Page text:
Lynch Lab

Weather, Climate and Society

Already concentrations of greenhouse gases in the atmosphere are sufficient to force significant changes on natural and human systems.  And perhaps losses from climate change already have arrived through extreme weather events. However, it should be emphasised that many other factors interact with extreme weather events to cause losses.  These include the location of people, property, and other things of value with respect to extreme weather, and response capabilities before, during, and after extreme weather.

We investigate the connections between weather, climate and society, seeking to understand the dynamics of change in natural and human systems.

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Tropical Cyclone Yasi was a rapidly intensifying storm that formed northeast of Fiji on January 29th 2011. It tracked southwest, continually gaining intensity until reaching category 5 by the time it made landfall at Mission Beach, Australia in the early hours of February 3rd 2011. Yasi impacted a wide portion of the Great Barrier Reef ecosystem - causing mechanical damage to the reef structures, reducing salinity and temperature, and bringing high levels of nutrient and sediment loading into the reef lagoons as the flood waters receded from land.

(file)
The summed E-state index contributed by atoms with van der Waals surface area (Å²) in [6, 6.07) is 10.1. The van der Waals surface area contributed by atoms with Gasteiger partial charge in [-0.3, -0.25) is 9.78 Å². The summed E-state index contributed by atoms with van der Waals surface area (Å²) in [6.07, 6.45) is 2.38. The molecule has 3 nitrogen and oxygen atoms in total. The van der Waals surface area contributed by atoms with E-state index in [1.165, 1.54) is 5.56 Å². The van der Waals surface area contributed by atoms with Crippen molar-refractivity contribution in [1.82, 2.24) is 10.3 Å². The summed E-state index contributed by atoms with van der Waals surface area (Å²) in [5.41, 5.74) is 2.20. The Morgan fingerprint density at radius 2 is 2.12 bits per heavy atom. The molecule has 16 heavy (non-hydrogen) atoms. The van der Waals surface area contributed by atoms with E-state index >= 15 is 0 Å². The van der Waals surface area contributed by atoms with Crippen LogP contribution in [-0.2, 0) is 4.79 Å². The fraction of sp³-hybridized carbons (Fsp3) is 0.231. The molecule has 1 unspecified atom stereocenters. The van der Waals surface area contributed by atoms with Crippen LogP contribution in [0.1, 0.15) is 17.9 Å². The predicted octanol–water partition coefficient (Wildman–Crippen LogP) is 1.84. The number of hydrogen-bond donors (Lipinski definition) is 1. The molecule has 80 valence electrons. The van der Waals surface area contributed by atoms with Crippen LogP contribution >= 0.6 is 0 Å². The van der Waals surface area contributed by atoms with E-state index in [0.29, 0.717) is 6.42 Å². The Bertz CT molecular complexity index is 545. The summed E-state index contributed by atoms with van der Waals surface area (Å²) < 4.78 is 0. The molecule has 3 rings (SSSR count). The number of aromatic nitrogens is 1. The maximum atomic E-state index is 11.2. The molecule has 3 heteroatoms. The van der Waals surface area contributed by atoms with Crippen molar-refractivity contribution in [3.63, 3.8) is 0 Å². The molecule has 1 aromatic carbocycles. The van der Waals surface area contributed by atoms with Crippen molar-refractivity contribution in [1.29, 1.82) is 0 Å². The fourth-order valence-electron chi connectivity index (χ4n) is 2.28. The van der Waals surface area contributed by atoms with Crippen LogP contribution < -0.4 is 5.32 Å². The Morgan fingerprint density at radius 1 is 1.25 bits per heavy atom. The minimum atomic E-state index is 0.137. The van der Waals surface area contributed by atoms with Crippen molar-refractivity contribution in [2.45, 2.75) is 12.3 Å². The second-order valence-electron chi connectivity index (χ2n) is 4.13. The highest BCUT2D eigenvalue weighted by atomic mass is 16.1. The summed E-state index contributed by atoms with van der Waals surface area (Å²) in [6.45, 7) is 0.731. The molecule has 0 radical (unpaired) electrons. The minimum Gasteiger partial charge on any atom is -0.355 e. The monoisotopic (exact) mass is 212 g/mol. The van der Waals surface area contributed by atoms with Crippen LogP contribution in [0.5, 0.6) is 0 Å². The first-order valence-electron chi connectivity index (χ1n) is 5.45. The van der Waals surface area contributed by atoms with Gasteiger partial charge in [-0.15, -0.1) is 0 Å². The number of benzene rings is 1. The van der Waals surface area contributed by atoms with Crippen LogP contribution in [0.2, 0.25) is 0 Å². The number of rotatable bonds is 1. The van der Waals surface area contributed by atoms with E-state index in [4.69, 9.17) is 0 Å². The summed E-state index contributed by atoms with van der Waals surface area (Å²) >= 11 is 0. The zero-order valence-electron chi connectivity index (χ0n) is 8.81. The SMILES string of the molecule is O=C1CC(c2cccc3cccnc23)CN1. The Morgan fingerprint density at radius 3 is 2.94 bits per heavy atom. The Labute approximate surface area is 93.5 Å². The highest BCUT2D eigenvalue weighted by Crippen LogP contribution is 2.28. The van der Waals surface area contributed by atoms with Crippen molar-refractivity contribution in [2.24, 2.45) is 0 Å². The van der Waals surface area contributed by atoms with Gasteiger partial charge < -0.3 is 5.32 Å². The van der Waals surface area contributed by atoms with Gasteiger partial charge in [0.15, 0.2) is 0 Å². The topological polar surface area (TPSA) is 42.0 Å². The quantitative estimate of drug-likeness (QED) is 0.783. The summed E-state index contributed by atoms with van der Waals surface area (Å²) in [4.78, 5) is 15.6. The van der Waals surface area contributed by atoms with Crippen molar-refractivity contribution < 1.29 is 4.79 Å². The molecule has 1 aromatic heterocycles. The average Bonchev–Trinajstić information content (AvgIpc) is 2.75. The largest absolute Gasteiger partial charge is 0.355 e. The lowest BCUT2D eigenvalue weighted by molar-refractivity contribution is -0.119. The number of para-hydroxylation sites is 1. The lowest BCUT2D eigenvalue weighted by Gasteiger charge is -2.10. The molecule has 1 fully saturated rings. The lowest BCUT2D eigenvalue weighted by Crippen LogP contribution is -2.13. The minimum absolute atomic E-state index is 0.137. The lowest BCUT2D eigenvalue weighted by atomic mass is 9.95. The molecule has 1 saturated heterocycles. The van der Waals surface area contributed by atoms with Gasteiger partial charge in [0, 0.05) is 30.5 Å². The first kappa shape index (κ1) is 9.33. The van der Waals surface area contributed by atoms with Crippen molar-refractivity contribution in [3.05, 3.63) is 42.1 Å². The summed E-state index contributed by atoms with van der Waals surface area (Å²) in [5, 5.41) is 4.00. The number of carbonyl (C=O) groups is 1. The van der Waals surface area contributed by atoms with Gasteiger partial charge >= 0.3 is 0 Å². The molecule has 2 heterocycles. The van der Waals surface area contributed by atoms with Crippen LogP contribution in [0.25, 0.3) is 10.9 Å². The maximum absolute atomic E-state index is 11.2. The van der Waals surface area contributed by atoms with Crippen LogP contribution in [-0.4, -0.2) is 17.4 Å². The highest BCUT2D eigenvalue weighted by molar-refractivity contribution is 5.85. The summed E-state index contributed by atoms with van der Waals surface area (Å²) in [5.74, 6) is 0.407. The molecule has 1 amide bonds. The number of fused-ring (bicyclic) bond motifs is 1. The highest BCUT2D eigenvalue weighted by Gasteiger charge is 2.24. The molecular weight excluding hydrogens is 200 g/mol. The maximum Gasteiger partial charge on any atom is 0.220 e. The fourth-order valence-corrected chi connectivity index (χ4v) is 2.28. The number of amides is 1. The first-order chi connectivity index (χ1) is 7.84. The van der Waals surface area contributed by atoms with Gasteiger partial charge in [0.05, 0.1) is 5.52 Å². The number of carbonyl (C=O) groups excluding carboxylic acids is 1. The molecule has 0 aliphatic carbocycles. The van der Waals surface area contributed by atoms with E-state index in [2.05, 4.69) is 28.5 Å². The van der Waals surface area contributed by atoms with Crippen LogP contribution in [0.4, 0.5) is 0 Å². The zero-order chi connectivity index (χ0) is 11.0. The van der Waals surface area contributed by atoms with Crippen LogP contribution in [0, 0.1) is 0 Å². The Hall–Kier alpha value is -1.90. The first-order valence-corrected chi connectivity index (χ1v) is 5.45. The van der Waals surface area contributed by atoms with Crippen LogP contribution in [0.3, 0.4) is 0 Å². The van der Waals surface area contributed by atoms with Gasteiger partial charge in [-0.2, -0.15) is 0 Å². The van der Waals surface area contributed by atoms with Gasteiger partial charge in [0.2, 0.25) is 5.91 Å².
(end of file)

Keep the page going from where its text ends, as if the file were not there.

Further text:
September 2012 set yet another record in the minimum Arctic sea ice extent observed since the beginning of the satellite era. The disappearing Arctic sea ice is one of the most vivid examples of observed climate change. There is considerable ambiguity concerning the role of atmospheric forcing on sea ice variability. Arctic ice-drifting buoys provide a unique opportunity to look back into several extreme cyclones with the aim of interrogating the physics underlying individual sea ice retreat events.


The Murray-Darling Basin incorporates Australia's three longest rivers and spans four States and one Territory. It is important for an agricultural industry worth more than $9 billion per year, but is also the life source and spirit of the Indigenous Yorta Yorta people. The Yorta Yorta assert their inherent rights and have shown that their social, spiritual, economic and cultural links with country have never been broken. Their country, however, is a highly contested place.The colonial and climatic legacy of the past century continue to influence the realisation of the common interest.